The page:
In an ideal world, every case would end with a final judgment and decree of divorce that has every term and provision exactly the way both spouses wanted them. However, that does not happen all the time and sometimes, the judgment needs amended after the fact. This can be necessary for a number of reasons such as:
- The opposing party got a default judgment against you based on mistake, inadvertence, surprise, or excusable neglect;
- newly discovered evidence that, with reasonable diligence, could not have been discovered in time to move for a new trial under Rule 807(b);
- fraud (whether previously called intrinsic or extrinsic), misrepresentation, or misconduct by an opposing party;
- the judgment is void;
- the judgment has been satisfied, released, or discharged; it is based on an earlier judgment that has been reversed or vacated; or applying it prospectively is no longer equitable; or
- any other reason that justifies relief.
When you are thinking about whether you need to modify your final judgment, you need to make a decision fast because there are some deadlines to make ask the court to modify the judgment. After those deadlines have passed, you will not be able modify your judgment unless you can get your ex-spouse to modify those terms, which may not be exactly easy unless it benefits that other spouse in some way.
Specifically, if you are asking the court to change the terms of your decree for the first three reasons above, you have to file a motion to modify the judgment with the court within six months from the date of the entry of the judgment. Now, I will not weigh in on whether I think those deadlines are right or wrong or serve the interests of justice, but those are the rules and the lawyers and general public must follow them unless and until the rules are changed.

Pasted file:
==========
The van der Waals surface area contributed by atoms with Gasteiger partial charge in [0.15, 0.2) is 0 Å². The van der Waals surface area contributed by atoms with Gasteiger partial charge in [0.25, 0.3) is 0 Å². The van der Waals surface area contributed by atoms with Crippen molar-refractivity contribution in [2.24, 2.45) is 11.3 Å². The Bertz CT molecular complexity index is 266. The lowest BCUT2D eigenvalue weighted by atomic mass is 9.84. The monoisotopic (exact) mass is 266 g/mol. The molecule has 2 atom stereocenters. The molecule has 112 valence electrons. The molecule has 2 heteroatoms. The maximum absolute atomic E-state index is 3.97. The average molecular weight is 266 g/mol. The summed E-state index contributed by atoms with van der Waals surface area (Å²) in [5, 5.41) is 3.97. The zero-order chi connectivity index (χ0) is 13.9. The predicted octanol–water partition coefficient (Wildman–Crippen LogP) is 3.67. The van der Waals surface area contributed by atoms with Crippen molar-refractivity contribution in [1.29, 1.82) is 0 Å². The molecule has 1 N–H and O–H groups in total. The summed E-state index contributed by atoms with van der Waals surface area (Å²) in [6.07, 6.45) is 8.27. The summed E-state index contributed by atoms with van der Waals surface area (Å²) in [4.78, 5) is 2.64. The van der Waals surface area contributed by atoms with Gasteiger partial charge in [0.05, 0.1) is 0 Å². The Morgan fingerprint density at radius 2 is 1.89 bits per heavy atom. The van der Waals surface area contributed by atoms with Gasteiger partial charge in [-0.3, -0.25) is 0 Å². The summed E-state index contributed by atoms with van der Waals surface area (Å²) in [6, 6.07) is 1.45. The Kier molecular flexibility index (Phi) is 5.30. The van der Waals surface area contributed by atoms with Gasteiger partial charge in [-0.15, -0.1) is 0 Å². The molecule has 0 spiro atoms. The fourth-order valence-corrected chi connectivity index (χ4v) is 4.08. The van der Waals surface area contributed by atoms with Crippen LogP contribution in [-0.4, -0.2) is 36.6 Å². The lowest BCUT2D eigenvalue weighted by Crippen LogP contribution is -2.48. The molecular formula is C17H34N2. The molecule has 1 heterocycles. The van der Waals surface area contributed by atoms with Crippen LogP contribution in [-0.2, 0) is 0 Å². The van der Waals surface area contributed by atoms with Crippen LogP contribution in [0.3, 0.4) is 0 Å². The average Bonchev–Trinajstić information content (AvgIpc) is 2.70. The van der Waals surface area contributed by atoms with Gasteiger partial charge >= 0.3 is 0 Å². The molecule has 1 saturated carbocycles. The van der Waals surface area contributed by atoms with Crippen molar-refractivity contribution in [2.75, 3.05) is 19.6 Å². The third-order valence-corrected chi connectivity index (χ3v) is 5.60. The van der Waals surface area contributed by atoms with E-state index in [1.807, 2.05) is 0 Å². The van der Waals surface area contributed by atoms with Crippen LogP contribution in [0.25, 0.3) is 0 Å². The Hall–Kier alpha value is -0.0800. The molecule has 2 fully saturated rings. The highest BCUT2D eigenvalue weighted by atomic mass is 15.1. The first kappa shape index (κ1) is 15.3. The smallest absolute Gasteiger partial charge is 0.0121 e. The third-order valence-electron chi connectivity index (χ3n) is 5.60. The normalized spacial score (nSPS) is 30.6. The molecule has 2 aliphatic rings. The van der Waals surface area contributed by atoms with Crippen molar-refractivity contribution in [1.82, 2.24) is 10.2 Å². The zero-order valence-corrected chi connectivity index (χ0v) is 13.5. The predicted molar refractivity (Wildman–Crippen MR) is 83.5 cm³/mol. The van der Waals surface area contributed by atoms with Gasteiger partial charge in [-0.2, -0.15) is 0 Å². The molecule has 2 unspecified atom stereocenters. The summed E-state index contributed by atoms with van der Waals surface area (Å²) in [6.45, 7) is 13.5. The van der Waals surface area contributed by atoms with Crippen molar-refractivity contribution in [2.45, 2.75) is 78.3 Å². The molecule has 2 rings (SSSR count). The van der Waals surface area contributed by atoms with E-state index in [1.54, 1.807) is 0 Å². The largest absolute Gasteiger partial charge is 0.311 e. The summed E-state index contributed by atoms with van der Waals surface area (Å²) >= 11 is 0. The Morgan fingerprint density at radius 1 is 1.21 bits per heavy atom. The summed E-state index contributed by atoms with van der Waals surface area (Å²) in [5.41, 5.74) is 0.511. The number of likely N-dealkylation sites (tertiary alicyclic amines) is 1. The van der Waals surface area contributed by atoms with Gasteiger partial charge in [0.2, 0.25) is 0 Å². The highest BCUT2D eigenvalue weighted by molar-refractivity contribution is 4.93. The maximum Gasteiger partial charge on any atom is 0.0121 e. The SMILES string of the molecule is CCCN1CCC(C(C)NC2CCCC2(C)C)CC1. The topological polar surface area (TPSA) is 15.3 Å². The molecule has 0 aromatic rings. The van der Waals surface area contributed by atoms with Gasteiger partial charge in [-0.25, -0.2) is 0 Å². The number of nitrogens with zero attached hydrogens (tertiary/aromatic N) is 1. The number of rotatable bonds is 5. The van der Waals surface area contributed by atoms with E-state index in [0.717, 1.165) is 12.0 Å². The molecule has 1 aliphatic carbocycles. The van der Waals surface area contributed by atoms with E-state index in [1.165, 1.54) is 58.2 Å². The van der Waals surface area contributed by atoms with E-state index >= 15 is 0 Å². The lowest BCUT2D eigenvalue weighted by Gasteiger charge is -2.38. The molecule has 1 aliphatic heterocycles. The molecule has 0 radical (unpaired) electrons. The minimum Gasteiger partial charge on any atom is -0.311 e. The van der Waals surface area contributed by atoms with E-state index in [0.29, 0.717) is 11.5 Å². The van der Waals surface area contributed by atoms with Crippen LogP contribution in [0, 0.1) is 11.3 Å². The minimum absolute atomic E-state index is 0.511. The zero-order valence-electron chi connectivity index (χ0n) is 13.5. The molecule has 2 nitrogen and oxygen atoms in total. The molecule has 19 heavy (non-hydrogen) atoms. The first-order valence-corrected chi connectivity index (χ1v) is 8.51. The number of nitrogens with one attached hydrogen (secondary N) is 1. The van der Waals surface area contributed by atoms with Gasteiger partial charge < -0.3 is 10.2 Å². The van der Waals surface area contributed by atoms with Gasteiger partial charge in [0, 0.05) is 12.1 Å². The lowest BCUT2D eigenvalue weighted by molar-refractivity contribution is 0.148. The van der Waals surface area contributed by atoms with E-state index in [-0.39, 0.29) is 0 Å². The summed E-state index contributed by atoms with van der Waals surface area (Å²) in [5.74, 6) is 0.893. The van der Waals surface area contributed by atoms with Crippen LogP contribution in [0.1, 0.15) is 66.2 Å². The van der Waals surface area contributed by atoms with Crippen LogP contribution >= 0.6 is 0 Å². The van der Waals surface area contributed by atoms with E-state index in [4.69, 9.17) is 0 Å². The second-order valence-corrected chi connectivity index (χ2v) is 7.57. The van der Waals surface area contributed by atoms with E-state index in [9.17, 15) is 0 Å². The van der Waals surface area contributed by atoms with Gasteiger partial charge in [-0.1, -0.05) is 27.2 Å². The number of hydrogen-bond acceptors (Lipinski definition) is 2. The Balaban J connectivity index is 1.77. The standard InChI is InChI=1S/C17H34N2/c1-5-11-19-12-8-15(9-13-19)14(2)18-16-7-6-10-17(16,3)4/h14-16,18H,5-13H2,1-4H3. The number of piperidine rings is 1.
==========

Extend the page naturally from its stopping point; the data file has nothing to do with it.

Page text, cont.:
If you are asking the court to modify for the last three of the reasons above, the motion must be filed within a “reasonable time.” There is not a lot of guidance as far as what is reasonable and will more than likely have to be analyzed and argued on an individual case-by-case basis. That being said, it should be more than six months, otherwise the rule would specify a different period.
It is always easier to get it right the first time, but sometimes it is necessary to open pandora’s box to get what you are entitled to. Typically this happens when the 1) original judgment was drafted in a way that is so vague it is impossible to enforce, 2) you discover that your ex-spouse was hiding assets, or 3) you discover that your ex-spouse committed fraud during the negotiation of the judgment. But, the most common reason that judgments are set aside to allow the further litigation of the case is a default judgment as there are a little more relaxed standards when it comes to default judgments.
If you think your ex-spouse was hiding assets, or committed some other wrong during the negotiation of your judgment and decree of divorce, contact as soon as possible for a consultation because, as stated above, there are deadlines.